Bring the Outdoors Home

Bleeding Heart | Plant Profile

Bleeding Heart (Dicentra eximia) are showy and low maintenance wildflowers. They are native to Pennsylvania woodlands and the Appalachian Mountains. These perennials feature grayish green foliage and drooping magenta flowers that rise above the body of the plant.

Bleeding Heart prefers average fertility, medium moisture, well drained soils in part shade. The soils should have consistent moisture retention but should not be saturated or allowed to dry out. Propagation occurs via self seeding from spent flowers.

Bleeding Heart are showy additions to naturalized woodland areas or wildflower gardens. The unique flowers can bring interest to fresh flower arrangements.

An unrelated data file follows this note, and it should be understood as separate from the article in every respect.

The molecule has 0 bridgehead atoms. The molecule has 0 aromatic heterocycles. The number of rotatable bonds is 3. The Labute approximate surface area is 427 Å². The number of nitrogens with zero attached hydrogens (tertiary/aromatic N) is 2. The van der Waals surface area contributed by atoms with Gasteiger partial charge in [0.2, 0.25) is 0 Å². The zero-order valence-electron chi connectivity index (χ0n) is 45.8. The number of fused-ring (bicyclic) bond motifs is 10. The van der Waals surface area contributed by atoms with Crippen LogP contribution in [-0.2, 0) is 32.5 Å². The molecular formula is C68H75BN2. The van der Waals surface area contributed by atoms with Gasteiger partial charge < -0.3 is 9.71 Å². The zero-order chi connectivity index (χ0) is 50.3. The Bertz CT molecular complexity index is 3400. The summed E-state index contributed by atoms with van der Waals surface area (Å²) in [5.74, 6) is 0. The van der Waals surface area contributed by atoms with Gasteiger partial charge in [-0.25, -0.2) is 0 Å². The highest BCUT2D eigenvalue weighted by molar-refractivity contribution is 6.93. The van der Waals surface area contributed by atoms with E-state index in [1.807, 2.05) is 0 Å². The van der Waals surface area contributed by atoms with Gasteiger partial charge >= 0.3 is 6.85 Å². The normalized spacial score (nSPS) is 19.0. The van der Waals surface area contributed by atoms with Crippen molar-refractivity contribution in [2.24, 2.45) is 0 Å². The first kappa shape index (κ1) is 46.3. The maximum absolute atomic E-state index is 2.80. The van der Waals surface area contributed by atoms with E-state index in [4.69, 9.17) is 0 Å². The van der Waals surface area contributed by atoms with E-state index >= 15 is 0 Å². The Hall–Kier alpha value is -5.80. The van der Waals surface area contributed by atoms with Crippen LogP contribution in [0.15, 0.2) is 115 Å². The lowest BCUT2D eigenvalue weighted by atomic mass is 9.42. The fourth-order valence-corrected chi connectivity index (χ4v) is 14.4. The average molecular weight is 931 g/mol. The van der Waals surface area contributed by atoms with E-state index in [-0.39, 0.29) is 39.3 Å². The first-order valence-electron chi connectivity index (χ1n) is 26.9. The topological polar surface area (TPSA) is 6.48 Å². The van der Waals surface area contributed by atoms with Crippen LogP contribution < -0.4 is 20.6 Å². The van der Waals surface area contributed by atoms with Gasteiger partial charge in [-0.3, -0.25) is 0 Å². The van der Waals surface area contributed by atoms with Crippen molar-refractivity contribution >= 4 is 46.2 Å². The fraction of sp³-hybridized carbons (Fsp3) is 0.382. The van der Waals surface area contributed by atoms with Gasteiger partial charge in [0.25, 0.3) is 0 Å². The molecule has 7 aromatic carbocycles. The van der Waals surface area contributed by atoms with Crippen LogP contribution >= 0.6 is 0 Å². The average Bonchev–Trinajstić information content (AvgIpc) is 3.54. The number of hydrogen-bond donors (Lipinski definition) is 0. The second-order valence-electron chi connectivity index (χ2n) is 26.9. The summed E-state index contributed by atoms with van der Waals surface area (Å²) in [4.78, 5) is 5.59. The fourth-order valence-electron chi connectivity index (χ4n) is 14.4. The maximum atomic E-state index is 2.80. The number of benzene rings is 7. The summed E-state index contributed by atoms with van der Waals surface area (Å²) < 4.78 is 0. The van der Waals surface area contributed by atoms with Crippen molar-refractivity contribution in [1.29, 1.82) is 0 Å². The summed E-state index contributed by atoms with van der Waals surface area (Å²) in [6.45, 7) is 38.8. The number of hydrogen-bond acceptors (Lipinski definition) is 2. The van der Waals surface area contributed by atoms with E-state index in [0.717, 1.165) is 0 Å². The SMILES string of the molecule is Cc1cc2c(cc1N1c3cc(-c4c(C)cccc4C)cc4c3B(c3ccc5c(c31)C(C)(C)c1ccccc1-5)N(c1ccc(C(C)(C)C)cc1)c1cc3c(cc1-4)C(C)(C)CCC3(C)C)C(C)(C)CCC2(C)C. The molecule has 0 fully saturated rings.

Bleeding Heart Characteristics

Bleeding Heart are native wildflowers in Pennsylvania. The foliage is grayish green with deeply cut lobes. The flowers are drooping and heart shaped. A single petal emerges from the rest of the flower that resembles a drop of blood, hence the name. The flower stems are bare and rise above the rest of the foliage. Blooming occurs in the cool months of spring and fall. Summer may be too warm for flowers to appear.

There are few serious disease or insect issues that plague Bleeding Heart. On rare occasions, aphids may become a problem. Root rot is likely to occur in poorly drain soils.

USDA Climate Zone
Zones 3 - 9
2.00 - 3.00'
1.50 - 2.50'
Bloom Time
April - May
Part Shade - Full Shade
Deer Resistant?